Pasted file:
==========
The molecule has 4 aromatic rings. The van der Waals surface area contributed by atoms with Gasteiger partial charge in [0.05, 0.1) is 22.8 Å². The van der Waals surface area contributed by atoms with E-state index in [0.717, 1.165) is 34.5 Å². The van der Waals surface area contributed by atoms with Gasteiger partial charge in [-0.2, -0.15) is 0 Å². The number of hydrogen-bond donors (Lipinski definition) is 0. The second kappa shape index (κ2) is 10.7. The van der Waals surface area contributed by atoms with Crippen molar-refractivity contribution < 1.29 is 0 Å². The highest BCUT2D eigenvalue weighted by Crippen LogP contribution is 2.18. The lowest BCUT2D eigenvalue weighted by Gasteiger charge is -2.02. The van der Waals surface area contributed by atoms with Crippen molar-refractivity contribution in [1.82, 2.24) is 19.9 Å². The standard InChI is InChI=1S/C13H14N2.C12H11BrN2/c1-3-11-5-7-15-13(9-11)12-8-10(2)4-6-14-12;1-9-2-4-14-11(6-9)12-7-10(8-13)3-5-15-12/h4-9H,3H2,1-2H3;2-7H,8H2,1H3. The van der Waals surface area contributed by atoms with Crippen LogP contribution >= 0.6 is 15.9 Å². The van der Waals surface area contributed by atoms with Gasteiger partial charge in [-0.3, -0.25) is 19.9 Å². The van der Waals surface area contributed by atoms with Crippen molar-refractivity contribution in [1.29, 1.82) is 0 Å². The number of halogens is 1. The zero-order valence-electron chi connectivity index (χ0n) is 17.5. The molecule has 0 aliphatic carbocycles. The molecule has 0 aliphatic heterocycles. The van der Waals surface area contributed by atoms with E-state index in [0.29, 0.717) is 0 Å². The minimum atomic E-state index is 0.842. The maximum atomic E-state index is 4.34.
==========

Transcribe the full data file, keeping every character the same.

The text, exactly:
The molecule has 4 aromatic rings. The van der Waals surface area contributed by atoms with Gasteiger partial charge in [0.05, 0.1) is 22.8 Å². The van der Waals surface area contributed by atoms with E-state index in [0.717, 1.165) is 34.5 Å². The van der Waals surface area contributed by atoms with Gasteiger partial charge in [-0.2, -0.15) is 0 Å². The number of hydrogen-bond donors (Lipinski definition) is 0. The second kappa shape index (κ2) is 10.7. The van der Waals surface area contributed by atoms with Crippen molar-refractivity contribution < 1.29 is 0 Å². The highest BCUT2D eigenvalue weighted by Crippen LogP contribution is 2.18. The lowest BCUT2D eigenvalue weighted by Gasteiger charge is -2.02. The van der Waals surface area contributed by atoms with Crippen molar-refractivity contribution in [1.82, 2.24) is 19.9 Å². The standard InChI is InChI=1S/C13H14N2.C12H11BrN2/c1-3-11-5-7-15-13(9-11)12-8-10(2)4-6-14-12;1-9-2-4-14-11(6-9)12-7-10(8-13)3-5-15-12/h4-9H,3H2,1-2H3;2-7H,8H2,1H3. The van der Waals surface area contributed by atoms with Crippen LogP contribution >= 0.6 is 15.9 Å². The van der Waals surface area contributed by atoms with Gasteiger partial charge in [-0.3, -0.25) is 19.9 Å². The van der Waals surface area contributed by atoms with Crippen molar-refractivity contribution in [1.29, 1.82) is 0 Å². The number of halogens is 1. The zero-order valence-electron chi connectivity index (χ0n) is 17.5. The molecule has 0 aliphatic carbocycles. The molecule has 0 aliphatic heterocycles. The van der Waals surface area contributed by atoms with E-state index in [0.29, 0.717) is 0 Å². The minimum atomic E-state index is 0.842. The maximum atomic E-state index is 4.34.